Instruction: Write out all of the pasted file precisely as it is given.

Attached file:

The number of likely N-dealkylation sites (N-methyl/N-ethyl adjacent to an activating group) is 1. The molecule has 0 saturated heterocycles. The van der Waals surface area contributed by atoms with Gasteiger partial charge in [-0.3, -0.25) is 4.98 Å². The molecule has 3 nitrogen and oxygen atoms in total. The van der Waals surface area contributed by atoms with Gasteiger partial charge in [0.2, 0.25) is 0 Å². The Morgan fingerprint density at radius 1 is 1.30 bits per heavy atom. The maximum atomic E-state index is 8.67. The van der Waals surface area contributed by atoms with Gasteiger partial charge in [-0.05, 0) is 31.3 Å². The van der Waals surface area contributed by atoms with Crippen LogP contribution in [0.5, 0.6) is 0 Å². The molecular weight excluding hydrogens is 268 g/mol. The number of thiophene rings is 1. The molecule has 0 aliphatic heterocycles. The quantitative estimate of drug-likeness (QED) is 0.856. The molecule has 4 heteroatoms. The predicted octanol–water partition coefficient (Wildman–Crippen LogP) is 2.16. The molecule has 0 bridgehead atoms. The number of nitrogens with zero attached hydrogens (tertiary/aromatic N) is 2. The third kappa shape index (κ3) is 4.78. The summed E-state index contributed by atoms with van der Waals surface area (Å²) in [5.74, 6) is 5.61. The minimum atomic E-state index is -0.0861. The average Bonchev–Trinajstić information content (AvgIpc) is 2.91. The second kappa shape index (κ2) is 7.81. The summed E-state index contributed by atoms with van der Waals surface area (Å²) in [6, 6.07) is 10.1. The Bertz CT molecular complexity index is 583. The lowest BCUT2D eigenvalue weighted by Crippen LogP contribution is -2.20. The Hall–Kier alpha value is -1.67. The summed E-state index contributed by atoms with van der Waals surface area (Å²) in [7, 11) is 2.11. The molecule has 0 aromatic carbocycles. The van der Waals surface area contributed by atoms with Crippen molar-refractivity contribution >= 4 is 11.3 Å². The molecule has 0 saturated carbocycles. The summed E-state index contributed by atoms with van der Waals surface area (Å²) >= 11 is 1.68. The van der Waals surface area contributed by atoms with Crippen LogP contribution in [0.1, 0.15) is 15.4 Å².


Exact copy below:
The number of likely N-dealkylation sites (N-methyl/N-ethyl adjacent to an activating group) is 1. The molecule has 0 saturated heterocycles. The van der Waals surface area contributed by atoms with Gasteiger partial charge in [-0.3, -0.25) is 4.98 Å². The molecule has 3 nitrogen and oxygen atoms in total. The van der Waals surface area contributed by atoms with Gasteiger partial charge in [0.2, 0.25) is 0 Å². The Morgan fingerprint density at radius 1 is 1.30 bits per heavy atom. The maximum atomic E-state index is 8.67. The van der Waals surface area contributed by atoms with Gasteiger partial charge in [-0.05, 0) is 31.3 Å². The van der Waals surface area contributed by atoms with Crippen LogP contribution in [0.5, 0.6) is 0 Å². The molecular weight excluding hydrogens is 268 g/mol. The number of thiophene rings is 1. The molecule has 0 aliphatic heterocycles. The quantitative estimate of drug-likeness (QED) is 0.856. The molecule has 4 heteroatoms. The predicted octanol–water partition coefficient (Wildman–Crippen LogP) is 2.16. The molecule has 0 bridgehead atoms. The number of nitrogens with zero attached hydrogens (tertiary/aromatic N) is 2. The third kappa shape index (κ3) is 4.78. The summed E-state index contributed by atoms with van der Waals surface area (Å²) in [5.74, 6) is 5.61. The minimum atomic E-state index is -0.0861. The average Bonchev–Trinajstić information content (AvgIpc) is 2.91. The second kappa shape index (κ2) is 7.81. The summed E-state index contributed by atoms with van der Waals surface area (Å²) in [6, 6.07) is 10.1. The Bertz CT molecular complexity index is 583. The lowest BCUT2D eigenvalue weighted by Crippen LogP contribution is -2.20. The Hall–Kier alpha value is -1.67. The summed E-state index contributed by atoms with van der Waals surface area (Å²) in [7, 11) is 2.11. The molecule has 0 aromatic carbocycles. The van der Waals surface area contributed by atoms with Crippen molar-refractivity contribution >= 4 is 11.3 Å². The molecule has 0 saturated carbocycles. The summed E-state index contributed by atoms with van der Waals surface area (Å²) >= 11 is 1.68. The van der Waals surface area contributed by atoms with Crippen LogP contribution in [0.1, 0.15) is 15.4 Å².